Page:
Prostate cancer heterogeneity assessment with multi-regional sampling and alignment-free methods

Ross G Murphy, Aideen C Roddy, Shambhavi Srivastava, Esther Baena, David J Waugh, Joe M O'Sullivan, Darragh G McArt, Suneil Jain, Melissa J LaBonte

Research output: Contribution to journalArticlepeer-review


Combining alignment-free methods for phylogenetic analysis with multi-regional sampling using next-generation sequencing can provide an assessment of intra-patient tumour heterogeneity. From multi-regional sampling divergent branching, we validated two different lesions within a patient's prostate. Where multi-regional sampling has not been used, a single sample from one of these areas could misguide as to which drugs or therapies would best benefit this patient, due to the fact these tumours appear to be genetically different. This application has the power to render, in a fraction of the time used by other approaches, intra-patient heterogeneity and decipher aberrant biomarkers. Another alignment-free method for calling single-nucleotide variants from raw next-generation sequencing samples has determined possible variants and genomic locations that may be able to characterize the differences between the two main branching patterns. Alignment-free approaches have been applied to relevant clinical multi-regional samples and may be considered as a valuable option for comparing and determining heterogeneity to help deliver personalized medicine through more robust efforts in identifying targetable pathways and therapeutic strategies. Our study highlights the application these tools could have on patient-aligned treatment indications.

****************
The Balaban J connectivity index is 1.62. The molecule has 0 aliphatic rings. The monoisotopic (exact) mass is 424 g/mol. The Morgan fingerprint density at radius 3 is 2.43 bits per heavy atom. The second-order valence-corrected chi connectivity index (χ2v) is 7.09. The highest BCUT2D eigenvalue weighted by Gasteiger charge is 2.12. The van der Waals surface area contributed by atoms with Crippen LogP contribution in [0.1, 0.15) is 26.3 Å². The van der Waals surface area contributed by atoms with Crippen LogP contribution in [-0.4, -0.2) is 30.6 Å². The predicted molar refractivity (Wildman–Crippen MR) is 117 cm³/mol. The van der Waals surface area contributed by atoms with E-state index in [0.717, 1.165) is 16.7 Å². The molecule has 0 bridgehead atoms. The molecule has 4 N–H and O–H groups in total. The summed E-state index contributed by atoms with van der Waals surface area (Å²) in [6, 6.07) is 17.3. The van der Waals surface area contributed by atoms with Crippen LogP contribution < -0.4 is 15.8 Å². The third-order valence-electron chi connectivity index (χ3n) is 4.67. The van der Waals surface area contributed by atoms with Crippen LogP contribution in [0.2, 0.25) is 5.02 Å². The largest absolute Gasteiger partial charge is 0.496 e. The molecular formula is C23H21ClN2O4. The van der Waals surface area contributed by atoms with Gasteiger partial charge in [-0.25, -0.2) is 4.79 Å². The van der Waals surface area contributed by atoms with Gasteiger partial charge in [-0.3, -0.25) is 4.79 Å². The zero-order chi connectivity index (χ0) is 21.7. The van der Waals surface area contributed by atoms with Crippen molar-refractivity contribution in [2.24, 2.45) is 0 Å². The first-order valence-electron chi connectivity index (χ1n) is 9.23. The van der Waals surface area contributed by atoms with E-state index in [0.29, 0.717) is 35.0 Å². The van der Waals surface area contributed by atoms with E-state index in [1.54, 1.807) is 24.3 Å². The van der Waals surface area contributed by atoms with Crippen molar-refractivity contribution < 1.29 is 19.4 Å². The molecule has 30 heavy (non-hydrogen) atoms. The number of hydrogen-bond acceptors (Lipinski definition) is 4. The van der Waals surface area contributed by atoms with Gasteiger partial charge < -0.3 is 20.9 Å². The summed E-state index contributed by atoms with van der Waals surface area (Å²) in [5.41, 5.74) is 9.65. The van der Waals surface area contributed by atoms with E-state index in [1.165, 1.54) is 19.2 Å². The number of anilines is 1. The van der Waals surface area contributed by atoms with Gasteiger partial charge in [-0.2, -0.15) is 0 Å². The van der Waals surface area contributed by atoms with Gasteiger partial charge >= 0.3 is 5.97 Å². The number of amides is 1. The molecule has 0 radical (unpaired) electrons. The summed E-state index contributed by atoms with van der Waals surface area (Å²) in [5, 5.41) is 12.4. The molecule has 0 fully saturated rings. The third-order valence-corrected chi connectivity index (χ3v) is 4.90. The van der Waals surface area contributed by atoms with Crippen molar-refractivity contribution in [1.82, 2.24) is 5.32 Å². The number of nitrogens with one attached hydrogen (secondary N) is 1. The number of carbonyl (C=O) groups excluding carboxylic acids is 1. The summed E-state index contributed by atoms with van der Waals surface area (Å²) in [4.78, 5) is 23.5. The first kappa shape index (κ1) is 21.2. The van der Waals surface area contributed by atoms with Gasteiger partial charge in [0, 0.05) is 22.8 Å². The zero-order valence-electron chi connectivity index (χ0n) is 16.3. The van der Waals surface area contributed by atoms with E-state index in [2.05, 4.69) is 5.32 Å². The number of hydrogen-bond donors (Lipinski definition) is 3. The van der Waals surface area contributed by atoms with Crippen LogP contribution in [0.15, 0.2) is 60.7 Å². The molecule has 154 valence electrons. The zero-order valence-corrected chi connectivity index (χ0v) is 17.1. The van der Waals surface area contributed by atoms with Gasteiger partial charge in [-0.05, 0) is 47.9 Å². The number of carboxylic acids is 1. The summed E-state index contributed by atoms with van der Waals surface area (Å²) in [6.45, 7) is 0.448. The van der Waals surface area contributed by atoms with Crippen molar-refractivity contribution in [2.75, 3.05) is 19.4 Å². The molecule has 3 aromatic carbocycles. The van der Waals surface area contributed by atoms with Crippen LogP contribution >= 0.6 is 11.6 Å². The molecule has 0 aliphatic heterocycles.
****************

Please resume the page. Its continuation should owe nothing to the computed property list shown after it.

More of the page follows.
Original languageEnglish
Pages (from-to)lqaa062
JournalNAR genomics and bioinformatics
Issue number3
Publication statusPublished (in print/issue) - Sept 2020

Bibliographical note

© The Author(s) 2019. Published by Oxford University Press on behalf of NAR Genomics and Bioinformatics.


Dive into the research topics of 'Prostate cancer heterogeneity assessment with multi-regional sampling and alignment-free methods'. Together they form a unique fingerprint.

Cite this